Friday, August 15, 2008

enjoying God (4) how much joy can I have now?

It's an odd in-between time we live in.

When Jesus died on the cross, he dealt the death-blow to sorrow, sin and Satan. But we wait for the day when Jesus' victory is complete, and sorrow, sin and Satan are no more.

This has huge implications for our experience of joy during this life.

The word enjoyment can be used in two ways: to possess or have a right to something, or to feel delight in something.* In the first sense, our enjoyment of God is already complete. In the second sense, it won't be complete until heaven.

We already enjoy, or possess, "every spiritual blessing in Christ" (Eph. 1:3). We're as intimate with God as we will ever be. We're at peace with God. We're righteous in his sight. We can walk straight into God's presence. Heaven is our country. (Rom. 5:1-11; 8; Eph. 1:3-14; 2:6-7; Hebrews 10:19-23)

We don't have to jump through any spiritual hoops to union with Christ. There's no "first class" in the Christian life, no special kind of Christian with more significant experiences of God. We can’t “come into God’s presence”, “draw near to God”, or “get closer to God” - we're already there.

Enjoyment of God is already ours.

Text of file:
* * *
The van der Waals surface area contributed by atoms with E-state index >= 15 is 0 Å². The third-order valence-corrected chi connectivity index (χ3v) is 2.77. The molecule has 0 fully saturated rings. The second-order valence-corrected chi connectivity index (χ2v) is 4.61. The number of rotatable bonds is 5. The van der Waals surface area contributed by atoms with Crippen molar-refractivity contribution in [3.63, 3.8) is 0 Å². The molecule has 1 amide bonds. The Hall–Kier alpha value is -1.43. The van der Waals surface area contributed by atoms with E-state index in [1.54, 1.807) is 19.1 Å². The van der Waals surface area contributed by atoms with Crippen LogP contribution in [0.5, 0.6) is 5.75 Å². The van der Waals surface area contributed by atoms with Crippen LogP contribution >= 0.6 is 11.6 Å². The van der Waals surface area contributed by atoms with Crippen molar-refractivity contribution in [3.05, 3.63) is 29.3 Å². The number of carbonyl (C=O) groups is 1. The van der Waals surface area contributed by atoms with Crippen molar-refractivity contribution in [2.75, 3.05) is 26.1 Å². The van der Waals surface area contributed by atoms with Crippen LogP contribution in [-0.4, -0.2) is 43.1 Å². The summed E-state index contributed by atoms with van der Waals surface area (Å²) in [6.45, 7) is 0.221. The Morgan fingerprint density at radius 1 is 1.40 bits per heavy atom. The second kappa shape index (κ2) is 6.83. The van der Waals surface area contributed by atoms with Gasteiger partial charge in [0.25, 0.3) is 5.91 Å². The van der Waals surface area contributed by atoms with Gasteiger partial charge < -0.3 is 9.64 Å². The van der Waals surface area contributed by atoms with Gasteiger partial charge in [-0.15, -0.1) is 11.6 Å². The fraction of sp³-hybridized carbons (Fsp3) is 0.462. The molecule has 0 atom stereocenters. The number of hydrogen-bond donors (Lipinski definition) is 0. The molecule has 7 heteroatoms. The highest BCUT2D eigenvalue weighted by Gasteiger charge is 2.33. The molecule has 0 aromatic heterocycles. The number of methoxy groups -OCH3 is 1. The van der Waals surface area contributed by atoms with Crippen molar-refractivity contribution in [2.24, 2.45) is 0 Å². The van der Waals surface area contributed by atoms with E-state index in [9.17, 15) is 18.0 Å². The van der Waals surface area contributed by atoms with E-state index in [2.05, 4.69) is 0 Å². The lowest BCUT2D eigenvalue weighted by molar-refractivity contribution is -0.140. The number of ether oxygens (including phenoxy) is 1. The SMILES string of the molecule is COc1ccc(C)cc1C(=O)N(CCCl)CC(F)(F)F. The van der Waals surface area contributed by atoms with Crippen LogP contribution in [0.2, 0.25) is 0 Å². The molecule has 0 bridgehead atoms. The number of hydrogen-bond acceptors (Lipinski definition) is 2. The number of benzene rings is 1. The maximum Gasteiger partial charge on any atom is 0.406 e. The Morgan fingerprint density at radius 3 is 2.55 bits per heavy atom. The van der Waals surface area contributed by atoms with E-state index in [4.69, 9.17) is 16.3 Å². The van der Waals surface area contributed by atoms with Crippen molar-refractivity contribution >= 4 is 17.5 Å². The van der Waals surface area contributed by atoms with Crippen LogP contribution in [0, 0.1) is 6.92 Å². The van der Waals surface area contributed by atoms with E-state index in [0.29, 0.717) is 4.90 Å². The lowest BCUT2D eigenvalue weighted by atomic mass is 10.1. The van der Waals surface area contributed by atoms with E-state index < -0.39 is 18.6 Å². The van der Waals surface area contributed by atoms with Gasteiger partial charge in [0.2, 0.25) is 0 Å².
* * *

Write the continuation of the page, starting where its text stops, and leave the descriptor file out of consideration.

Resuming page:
But we don't always feel delight, for we wait for fullness of joy. Joy during this life is interrupted and imperfect. At times, we may feel no conscious enjoyment of God at all. Joy is interrupted by depression, doubt, and discouragement. It's disturbed by sin, sickness, and sorrow.

We look forward to the day when we will see God face to face. On that day, we will finally be like him, for we will see him as he is. We will stand with thousands upon thousands before his throne, praising him. He will wipe every tear from our eyes. Joy will be our all.

We shouldn't expect uninterrupted enjoyment of God now, but we long and look forward to it. We taste its first fruits. Even now we "rejoice with joy that is inexpressible and filled with glory" (1 Pet. 1:8).

Joy is ours, and joy yet to come.

*See definition of enjoyment in The American Heritage® Dictionary of the English Language

Image is from stock.xchng.

1 comment:

mattnbec said...

I think the two uses of 'enjoy' is a useful way of thinking about this, Jean. Thanks.